God Bless snotty punk rockers and their rabid fascination with such puerile topics as pizza, paranoia and people going postal. These Bostonians have been hamming up their brand of mongoloid street punk since 1998 and their second record for TKO is as sincere, sarcastic and satisfying a punk rock outing as you could reasonably hope to find. The Terrors play fast 'n' loud, piss 'n' vinegar punk that avoids trendy pogo-friendly anthems and metal-tinged whatever-core; instead, borrowing from the likes of The Dictators, Slaughter and the Dogs and Cock Sparrer, Tommy and The Terrors pipe out classic tales of alienation like "I, Barcode", "Get Away" and "Death To You", addressing familiar themes like anti-conformity and corporate hatred. The brawny "Welcome to the Graveyard" and the temperamental bust-your-skull rocker "Chum" will riddle your body with angsty aggression, giving you a reason to jump into the middle of the raging pit, raise your elbows and start the bloodshed. The band's mixture of simpleton power chords and plebian lyrics may not win them any Guitar Magazine
awards or poetry prizes, but together they make for some outrageously good tunes.
Either the band has too much THC in the membrane or The Fuzz is really out to get them. "Under Surveillance" and "Still the Enemy" harp on authority; the former's hilariously shouted lyrics -- "A van outside my house / That nobody's ever in / It never moves a fucking inch / But the engine's always on" -- drive the point home. The instant classic "Breakdown, Breakdown" is the album's high point; the song's slacker manifesto, "My own life is killing me", is shouted multiple times, but the song's main character never does a damn thing about it.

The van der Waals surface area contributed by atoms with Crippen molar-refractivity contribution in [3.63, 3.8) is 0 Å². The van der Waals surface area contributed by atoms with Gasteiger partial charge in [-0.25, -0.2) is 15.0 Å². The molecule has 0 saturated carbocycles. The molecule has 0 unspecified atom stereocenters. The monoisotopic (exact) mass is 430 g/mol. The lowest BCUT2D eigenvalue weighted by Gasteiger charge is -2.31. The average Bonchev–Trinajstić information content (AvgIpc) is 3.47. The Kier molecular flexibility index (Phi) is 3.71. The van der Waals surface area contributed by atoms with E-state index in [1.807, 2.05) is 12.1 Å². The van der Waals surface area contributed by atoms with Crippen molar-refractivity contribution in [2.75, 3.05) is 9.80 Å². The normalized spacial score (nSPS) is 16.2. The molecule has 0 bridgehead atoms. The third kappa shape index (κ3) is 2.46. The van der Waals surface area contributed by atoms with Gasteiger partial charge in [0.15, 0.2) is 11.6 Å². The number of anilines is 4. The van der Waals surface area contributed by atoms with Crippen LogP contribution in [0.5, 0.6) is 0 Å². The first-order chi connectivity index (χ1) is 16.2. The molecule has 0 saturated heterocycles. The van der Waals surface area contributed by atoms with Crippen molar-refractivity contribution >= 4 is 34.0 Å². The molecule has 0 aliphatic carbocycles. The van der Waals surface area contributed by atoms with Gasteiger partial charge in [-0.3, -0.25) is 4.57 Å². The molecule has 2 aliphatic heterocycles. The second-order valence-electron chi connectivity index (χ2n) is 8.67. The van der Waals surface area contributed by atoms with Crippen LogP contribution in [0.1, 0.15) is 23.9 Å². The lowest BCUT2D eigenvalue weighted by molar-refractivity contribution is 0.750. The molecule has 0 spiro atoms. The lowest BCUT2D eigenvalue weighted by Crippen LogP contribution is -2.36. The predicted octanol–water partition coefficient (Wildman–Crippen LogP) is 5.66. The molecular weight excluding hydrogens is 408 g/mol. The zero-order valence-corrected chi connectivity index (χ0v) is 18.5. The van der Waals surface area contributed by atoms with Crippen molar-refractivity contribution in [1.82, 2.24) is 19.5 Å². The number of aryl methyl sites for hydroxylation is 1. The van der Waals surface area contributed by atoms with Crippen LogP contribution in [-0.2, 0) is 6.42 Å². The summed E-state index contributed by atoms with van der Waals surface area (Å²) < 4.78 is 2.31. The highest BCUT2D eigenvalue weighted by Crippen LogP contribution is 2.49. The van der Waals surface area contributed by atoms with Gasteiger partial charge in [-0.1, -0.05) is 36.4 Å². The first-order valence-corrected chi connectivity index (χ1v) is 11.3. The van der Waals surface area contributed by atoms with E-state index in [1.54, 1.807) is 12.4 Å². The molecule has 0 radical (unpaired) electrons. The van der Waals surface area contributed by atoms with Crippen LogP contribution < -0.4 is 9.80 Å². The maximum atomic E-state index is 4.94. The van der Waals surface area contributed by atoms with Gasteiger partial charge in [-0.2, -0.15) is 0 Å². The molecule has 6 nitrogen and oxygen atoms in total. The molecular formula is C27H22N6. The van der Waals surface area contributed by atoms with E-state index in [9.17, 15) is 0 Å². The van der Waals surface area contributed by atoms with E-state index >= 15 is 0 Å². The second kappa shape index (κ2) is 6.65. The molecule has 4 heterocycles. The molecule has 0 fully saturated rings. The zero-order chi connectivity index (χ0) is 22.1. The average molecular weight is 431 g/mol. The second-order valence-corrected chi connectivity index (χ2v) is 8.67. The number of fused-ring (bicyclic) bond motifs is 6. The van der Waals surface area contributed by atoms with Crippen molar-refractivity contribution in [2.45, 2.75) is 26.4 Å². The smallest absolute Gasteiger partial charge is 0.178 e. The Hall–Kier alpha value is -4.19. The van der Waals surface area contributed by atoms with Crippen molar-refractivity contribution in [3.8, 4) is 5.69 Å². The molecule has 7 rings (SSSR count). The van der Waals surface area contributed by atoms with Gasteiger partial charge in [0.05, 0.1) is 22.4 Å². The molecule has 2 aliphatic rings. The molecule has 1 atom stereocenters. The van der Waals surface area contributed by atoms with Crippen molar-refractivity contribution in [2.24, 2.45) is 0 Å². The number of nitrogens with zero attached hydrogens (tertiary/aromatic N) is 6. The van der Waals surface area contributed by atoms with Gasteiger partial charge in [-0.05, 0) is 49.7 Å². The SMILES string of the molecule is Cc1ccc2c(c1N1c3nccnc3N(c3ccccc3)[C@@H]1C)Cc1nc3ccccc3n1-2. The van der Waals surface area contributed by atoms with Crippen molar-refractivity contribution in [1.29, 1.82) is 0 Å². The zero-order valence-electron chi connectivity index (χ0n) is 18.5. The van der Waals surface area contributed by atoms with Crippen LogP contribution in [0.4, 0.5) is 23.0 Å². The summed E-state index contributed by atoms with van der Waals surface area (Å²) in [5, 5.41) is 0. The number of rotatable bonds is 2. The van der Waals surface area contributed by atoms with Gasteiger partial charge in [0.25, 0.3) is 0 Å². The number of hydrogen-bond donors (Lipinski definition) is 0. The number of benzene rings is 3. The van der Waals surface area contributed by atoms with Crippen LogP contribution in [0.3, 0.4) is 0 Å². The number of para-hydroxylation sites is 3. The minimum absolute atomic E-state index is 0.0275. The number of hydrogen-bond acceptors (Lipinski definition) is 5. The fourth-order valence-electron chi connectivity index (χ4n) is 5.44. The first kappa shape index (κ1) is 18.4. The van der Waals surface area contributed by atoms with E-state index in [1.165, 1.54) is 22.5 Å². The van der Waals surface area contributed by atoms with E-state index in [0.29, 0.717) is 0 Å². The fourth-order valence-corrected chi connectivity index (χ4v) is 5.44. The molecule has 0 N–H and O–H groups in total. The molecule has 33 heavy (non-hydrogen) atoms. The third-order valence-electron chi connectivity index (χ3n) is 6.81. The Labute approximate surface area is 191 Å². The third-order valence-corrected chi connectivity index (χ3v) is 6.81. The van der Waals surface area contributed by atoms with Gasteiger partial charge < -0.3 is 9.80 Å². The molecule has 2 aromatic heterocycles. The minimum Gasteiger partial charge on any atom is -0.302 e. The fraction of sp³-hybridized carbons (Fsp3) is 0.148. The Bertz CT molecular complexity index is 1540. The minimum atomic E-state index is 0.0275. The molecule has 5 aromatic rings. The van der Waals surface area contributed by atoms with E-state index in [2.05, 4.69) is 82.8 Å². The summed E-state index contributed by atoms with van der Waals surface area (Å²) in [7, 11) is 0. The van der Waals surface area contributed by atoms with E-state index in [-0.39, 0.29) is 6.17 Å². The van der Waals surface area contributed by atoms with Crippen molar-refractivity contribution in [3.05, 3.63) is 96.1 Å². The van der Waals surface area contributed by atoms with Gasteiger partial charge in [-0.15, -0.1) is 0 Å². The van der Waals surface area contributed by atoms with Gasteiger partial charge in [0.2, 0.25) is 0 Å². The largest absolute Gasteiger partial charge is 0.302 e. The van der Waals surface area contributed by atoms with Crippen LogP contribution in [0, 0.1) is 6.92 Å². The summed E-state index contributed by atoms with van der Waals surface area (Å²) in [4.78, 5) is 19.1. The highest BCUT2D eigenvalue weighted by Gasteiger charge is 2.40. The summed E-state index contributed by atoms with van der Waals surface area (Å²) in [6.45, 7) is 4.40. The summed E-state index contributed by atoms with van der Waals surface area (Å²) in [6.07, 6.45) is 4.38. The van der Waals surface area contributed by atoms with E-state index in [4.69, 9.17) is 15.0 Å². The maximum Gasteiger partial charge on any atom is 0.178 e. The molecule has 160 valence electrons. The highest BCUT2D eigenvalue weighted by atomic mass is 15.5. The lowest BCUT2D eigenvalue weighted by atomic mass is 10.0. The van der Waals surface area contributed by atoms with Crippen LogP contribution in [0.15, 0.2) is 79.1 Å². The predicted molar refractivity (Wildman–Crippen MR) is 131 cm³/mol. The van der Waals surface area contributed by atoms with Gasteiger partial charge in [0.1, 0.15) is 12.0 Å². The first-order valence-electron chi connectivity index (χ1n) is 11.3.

If you can get past the cartoonish cover art, with its cameo appearances by Wonder Woman, a whiskey-carrying Ted Kennedy and a fightin' leprechaun, there's some great blue-collar music behind this Fury. These beer-swillin', guitar-wieldin' hell-raisers know what it takes to write a gut-wrenching punk rock tune. They even get a pop culture gold star for paying homage to Domino's former advertising mascot in "Avoid the Noid". Now that's punk rock!